Leduc city council hears residents are getting the message

The results of an annexation survey given to the City of Leduc residents was highlighted at council’s Sept. 28 meeting.

The results of an annexation survey given to the City of Leduc residents was highlighted at council’s Sept. 28 meeting and city manager Paul Benedetto feels residents have a fairly strong grasp of the information being continually presented to them by the city.

“This report certainly speaks to a (consistency) with council’s strategic direction,” said Benedetto.

“In terms of the annexation, although it’s been going on for a number of months, I have to stress that this is still early in the annexation process,”

Although the news of the proposed annexation is ongoing and the City of Edmonton has provided a notice of intent Benedetto says it has not yet filed an official annexation request.

“I understand there is still discussions going on between the City of Edmonton and Leduc County,” said Benedetto.

Within the city, 2,705 resident households completed the survey. “And people took it really serious as well,” said Benedetto.

Over the last few years city council has adopted a series of key interests and values. “Key priorities or a set of annexation principals that council is using to guide our efforts and signal to the community those issues of importance,” Benedetto explained.

The guidelines partially focus on regional considerations. “On the regional issues the City of Leduc supports, like any other municipality, the City of Edmonton’s right to grow in manner that is supported by strong evidence that justifies land needs and reasonable population projections,” said Benedetto.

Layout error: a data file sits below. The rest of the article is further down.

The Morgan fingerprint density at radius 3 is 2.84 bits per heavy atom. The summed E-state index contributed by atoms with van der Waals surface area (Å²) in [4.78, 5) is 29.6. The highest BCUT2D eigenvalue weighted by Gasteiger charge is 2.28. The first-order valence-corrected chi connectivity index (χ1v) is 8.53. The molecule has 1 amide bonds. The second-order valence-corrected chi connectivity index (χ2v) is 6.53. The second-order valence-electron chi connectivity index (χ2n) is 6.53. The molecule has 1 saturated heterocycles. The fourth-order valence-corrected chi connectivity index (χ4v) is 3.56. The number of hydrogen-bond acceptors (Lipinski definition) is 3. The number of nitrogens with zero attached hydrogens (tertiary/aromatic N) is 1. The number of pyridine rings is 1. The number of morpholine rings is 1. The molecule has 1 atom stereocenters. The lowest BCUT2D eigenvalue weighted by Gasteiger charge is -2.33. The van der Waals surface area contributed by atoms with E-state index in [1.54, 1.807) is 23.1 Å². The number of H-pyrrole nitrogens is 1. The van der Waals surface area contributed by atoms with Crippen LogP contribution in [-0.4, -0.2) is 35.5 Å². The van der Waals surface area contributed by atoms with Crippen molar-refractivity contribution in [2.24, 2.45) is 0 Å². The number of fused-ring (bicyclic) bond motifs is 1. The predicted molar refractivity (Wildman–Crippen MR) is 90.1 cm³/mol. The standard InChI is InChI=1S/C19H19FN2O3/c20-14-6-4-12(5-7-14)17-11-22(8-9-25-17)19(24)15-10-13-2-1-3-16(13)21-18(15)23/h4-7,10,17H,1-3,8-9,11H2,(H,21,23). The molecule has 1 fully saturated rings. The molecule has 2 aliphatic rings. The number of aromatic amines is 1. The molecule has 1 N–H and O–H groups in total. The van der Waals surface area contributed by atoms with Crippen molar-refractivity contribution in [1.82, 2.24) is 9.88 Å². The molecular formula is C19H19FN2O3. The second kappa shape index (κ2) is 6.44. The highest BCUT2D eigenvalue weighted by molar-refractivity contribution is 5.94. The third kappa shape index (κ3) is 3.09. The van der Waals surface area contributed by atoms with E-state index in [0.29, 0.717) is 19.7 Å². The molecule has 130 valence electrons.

Finances also come into play and Benedetto says the city will be able to support annexation if those directly and indirectly affected are not impacted in a negative way.

“And the City of Leduc must also be able to achieve its long term growth objectives in a stable manner,” said Benedetto.

Within its guidelines council also identified four local priorities. “The first one speaks to the commitments, support and expedited instruction to the very important 65th Avenue interchange to support (Edmonton International) airport (EIA) growth,” said Benedetto.

The second focuses on future growth areas for the City of Leduc, including residential, industrial and airport growth.

Benedetto says the standing EIA tax sharing agreement must be honoured, “And any other agreements affecting our fiscal sustainability.”

The final priority, Benedetto says annexations are costly ventures and collaborative measures should be put in place by all municipalities involved.

When it came to survey results Benedetto feels residents understand the EIA lands are included in the annexation proposal. Over 95 per cent of respondents are aware of the potential impact.

“And the Edmonton International Airport tax sharing agreement between the City of Leduc and county is solely due to the annexation proposal,” said Benedetto.

Benedetto added 97 per cent indicated they are aware the City of Leduc would be impacted.

“There are potential impacts in the tax sharing agreement because of the annexation,” said Benedetto.

In 2010, when the agreement was renegotiated to replace the 1998 agreement, it was mandated it would be reviewed by 2017. “So there’s the other factor of the agreement review time frame with Leduc County,” said Benedetto.

Benedetto says 97.5 per cent are aware of the annexation principles. And 98 per cent are aware of the city’s four priorities.

In terms of impacts to the 65 Avenue interchange, 95.6 per cent are aware of potential impacts there.

Benedetto says the City of Leduc will need to work harder when it comes to relaying its position on if the annexation is reasonable for all affected municipalities. “There were 77 per cent saying that it certainly needed to be reasonable and there were 15 per cent who were not sure and some others in between.”

Coun. David MacKenzie says the report reflects how important annexation issues are in the community.

“When you have communities like Leduc, Leduc County, they’re working together, co-operating, looking for ways to make things better, to build trust, to find common ground and then on the other hand you have a contested annexation. Which is hostile, it’s offensive.”

 

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